Shedding Light on Dark Comedy: Humour and Aesthetics in British Dark Comedy Television

Collings, Rebecca (2015) Shedding Light on Dark Comedy: Humour and Aesthetics in British Dark Comedy Television. Doctoral thesis, University of East Anglia.

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Abstract

Abstract
The term ‘dark comedy’ is used by audiences, producers and academics with reference to an array of disparate texts, yet attempts to actually define it perpetuate a sense of confusion and contradiction. This suggests that although there is a kind of comedy that is common enough to be widely noted, and different enough from other types to require separation, how and why this difference can be perceived could be better understood. Accordingly, I investigate what is enabling the recognition and distinction in respect of British dark comedy programmes, and use this as a basis for considering how this type of comedy works.
I argue that the programmes may be distinguished primarily by aesthetic features, placing their rise on British television in a broader context of aesthetic trends towards a display of visual detail, spectacle, and excess that puts the private and the taboo on greater show. Using the theories of Freud, Bakhtin, and Bergson about taboo, the uncanny, the grotesque, and the appearance of mechanical actions in humans, I examine in detail examples of British comedy television programmes that are typically referred to as ‘dark’, demonstrating their consistent depiction of subjects that are often repressed or avoided, particularly those around which taboo restrictions and prohibitions have evolved (such as violence and death, illness, and transgressive sexuality). These areas are strongly linked with the body and physicality, and are also ones which occasion negative feelings of unease and denial that are connected to concerns about mental and corporeal fragility and fallibility.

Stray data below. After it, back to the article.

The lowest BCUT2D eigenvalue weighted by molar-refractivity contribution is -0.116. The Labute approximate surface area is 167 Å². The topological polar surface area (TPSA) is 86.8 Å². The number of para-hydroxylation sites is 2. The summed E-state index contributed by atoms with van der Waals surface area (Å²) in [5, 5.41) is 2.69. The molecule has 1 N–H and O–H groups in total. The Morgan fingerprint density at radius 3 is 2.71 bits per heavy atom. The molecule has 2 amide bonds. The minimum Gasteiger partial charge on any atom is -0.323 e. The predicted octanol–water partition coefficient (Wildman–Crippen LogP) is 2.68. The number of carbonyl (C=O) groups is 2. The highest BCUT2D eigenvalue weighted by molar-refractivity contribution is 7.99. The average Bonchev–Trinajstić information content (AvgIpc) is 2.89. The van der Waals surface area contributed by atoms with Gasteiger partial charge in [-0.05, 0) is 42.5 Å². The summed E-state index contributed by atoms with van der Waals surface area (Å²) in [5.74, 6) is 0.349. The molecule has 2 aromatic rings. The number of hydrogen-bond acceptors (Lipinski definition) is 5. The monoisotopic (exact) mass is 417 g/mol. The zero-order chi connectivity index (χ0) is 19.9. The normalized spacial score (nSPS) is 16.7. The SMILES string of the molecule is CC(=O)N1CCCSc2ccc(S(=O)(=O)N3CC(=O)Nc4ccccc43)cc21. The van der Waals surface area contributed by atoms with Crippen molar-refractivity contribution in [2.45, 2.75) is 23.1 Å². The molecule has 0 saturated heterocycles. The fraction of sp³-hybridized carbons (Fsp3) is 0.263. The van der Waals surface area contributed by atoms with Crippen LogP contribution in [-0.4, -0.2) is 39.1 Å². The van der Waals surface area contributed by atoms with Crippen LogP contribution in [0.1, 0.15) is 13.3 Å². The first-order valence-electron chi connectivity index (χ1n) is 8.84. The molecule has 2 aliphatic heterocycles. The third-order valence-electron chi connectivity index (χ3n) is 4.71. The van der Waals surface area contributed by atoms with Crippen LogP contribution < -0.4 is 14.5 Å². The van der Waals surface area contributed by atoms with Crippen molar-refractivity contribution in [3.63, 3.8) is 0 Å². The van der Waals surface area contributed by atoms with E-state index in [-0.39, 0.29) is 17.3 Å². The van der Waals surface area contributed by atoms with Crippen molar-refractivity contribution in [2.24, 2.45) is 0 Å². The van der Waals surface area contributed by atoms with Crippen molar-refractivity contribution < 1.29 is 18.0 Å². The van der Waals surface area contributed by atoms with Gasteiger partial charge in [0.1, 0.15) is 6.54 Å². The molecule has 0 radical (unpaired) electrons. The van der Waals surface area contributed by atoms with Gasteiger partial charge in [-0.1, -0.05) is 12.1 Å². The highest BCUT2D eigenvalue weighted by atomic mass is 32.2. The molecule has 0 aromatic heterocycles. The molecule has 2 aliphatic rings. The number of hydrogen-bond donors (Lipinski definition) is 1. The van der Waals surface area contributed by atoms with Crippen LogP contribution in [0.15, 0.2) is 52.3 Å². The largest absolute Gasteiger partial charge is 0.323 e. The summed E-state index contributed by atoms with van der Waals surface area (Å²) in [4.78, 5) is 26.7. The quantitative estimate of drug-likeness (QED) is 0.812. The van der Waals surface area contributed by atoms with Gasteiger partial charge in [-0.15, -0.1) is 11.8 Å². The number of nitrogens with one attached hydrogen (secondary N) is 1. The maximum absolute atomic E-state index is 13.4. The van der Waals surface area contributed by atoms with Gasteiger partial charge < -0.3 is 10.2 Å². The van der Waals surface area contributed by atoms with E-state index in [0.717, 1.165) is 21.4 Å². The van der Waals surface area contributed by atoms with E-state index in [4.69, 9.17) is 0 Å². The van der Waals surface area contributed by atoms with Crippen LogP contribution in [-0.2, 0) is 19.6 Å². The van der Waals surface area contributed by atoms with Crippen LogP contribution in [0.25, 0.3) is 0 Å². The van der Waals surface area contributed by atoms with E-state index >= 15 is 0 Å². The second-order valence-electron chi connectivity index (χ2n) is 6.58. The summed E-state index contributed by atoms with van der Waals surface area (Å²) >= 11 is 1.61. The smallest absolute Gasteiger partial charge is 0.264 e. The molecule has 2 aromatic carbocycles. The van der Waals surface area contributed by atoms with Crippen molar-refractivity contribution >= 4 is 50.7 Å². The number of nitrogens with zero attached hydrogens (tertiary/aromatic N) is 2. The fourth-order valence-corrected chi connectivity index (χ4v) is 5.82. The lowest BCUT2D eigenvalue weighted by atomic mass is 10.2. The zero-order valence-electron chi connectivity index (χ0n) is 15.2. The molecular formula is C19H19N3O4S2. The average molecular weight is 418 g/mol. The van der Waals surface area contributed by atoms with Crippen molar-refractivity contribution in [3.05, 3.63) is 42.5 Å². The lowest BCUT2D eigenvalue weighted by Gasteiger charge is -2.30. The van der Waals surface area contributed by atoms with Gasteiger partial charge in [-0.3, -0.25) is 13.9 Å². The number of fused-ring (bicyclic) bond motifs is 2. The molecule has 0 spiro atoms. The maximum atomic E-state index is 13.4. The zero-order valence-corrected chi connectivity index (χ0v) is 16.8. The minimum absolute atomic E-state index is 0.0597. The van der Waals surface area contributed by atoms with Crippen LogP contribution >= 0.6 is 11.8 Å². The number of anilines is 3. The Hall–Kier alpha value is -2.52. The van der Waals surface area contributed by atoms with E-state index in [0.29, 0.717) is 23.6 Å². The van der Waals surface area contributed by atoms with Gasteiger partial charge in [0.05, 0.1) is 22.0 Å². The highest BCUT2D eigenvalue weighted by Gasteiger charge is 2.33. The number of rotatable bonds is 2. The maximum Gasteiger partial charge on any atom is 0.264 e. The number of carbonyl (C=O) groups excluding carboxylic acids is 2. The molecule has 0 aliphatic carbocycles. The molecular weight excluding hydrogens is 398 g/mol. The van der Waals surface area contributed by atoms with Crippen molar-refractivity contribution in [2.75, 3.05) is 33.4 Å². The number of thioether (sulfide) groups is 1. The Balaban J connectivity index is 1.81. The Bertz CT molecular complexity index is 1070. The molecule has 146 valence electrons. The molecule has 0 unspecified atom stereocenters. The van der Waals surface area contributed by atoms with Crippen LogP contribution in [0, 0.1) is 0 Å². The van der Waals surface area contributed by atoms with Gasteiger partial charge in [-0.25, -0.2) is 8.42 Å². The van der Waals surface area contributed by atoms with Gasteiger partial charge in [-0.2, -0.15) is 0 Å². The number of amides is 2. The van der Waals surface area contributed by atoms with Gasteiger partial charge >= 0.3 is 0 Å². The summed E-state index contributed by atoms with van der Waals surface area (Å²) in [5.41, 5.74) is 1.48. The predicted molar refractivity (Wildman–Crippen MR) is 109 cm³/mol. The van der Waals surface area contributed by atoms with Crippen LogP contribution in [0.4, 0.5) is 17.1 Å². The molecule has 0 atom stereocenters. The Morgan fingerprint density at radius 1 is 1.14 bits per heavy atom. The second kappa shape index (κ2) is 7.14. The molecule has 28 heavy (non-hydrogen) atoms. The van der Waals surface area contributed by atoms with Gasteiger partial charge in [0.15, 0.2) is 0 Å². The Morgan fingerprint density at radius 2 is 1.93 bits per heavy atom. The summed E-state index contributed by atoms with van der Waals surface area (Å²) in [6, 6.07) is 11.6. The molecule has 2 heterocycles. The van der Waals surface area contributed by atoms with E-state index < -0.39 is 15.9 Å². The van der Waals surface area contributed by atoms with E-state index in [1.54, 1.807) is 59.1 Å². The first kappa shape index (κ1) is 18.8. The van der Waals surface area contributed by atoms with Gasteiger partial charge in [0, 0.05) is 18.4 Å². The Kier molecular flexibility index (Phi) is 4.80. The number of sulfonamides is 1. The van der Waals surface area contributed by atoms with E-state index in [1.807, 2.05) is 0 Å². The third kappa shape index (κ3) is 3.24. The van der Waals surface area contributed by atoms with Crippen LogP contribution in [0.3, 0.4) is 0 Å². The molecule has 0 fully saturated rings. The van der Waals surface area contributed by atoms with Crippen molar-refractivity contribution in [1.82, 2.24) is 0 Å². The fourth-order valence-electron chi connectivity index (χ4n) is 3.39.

I conclude therefore that dark comedies provide a space where viewers may confront and ultimately minimise fears surrounding the human condition, enabling a ‘safe’ exploration of them that can be enjoyed as humorous.

Item Type: Thesis (Doctoral)
Faculty \ School: Faculty of Arts and Humanities > School of Art, Media and American Studies
Depositing User: Vailele Chittock
Date Deposited: 22 Jun 2016 09:30
Last Modified: 13 Jul 2016 08:22
URI: https://ueaeprints.uea.ac.uk/id/eprint/59450
DOI:

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